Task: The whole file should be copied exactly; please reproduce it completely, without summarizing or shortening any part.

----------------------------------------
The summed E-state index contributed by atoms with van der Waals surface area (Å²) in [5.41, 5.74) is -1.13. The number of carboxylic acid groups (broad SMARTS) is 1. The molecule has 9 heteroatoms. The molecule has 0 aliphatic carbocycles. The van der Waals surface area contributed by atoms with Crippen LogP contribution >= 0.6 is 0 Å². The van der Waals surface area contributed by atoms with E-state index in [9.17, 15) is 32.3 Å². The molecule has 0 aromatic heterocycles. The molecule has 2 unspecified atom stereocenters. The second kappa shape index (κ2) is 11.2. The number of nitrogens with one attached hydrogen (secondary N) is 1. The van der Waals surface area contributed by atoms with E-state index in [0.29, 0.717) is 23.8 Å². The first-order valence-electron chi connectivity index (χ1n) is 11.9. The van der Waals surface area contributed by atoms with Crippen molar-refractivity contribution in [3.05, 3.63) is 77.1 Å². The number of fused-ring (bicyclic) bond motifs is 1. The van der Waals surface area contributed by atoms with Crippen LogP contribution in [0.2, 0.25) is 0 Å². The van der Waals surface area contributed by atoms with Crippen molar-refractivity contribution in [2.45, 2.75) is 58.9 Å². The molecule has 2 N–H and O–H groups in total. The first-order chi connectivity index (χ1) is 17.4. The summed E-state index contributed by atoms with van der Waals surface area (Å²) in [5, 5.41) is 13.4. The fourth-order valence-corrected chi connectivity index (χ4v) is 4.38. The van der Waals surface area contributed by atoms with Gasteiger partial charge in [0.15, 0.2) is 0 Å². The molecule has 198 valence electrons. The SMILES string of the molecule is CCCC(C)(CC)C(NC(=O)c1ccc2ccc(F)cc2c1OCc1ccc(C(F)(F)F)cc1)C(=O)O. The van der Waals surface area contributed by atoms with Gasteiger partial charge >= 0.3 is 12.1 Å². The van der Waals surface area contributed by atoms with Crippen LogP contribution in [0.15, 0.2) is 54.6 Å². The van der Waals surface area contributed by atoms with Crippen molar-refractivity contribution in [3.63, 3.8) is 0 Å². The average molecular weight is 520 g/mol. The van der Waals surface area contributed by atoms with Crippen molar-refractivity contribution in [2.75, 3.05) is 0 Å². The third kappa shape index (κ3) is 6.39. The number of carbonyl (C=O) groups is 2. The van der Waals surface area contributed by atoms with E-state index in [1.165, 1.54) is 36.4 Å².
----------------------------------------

The summed E-state index contributed by atoms with van der Waals surface area (Å²) in [5.41, 5.74) is -1.13. The number of carboxylic acid groups (broad SMARTS) is 1. The molecule has 9 heteroatoms. The molecule has 0 aliphatic carbocycles. The van der Waals surface area contributed by atoms with Crippen LogP contribution >= 0.6 is 0 Å². The van der Waals surface area contributed by atoms with E-state index in [9.17, 15) is 32.3 Å². The molecule has 0 aromatic heterocycles. The molecule has 2 unspecified atom stereocenters. The second kappa shape index (κ2) is 11.2. The number of nitrogens with one attached hydrogen (secondary N) is 1. The van der Waals surface area contributed by atoms with E-state index in [0.29, 0.717) is 23.8 Å². The first-order valence-electron chi connectivity index (χ1n) is 11.9. The van der Waals surface area contributed by atoms with Crippen molar-refractivity contribution in [3.05, 3.63) is 77.1 Å². The number of fused-ring (bicyclic) bond motifs is 1. The van der Waals surface area contributed by atoms with Crippen LogP contribution in [0.2, 0.25) is 0 Å². The van der Waals surface area contributed by atoms with Crippen molar-refractivity contribution in [2.45, 2.75) is 58.9 Å². The molecule has 2 N–H and O–H groups in total. The first-order chi connectivity index (χ1) is 17.4. The summed E-state index contributed by atoms with van der Waals surface area (Å²) in [5, 5.41) is 13.4. The fourth-order valence-corrected chi connectivity index (χ4v) is 4.38. The van der Waals surface area contributed by atoms with Gasteiger partial charge in [0.15, 0.2) is 0 Å². The molecule has 198 valence electrons. The SMILES string of the molecule is CCCC(C)(CC)C(NC(=O)c1ccc2ccc(F)cc2c1OCc1ccc(C(F)(F)F)cc1)C(=O)O. The van der Waals surface area contributed by atoms with Gasteiger partial charge >= 0.3 is 12.1 Å². The van der Waals surface area contributed by atoms with Crippen LogP contribution in [0.15, 0.2) is 54.6 Å². The van der Waals surface area contributed by atoms with Crippen molar-refractivity contribution in [3.63, 3.8) is 0 Å². The average molecular weight is 520 g/mol. The van der Waals surface area contributed by atoms with Crippen molar-refractivity contribution in [2.75, 3.05) is 0 Å². The third kappa shape index (κ3) is 6.39. The number of carbonyl (C=O) groups is 2. The van der Waals surface area contributed by atoms with E-state index in [1.165, 1.54) is 36.4 Å².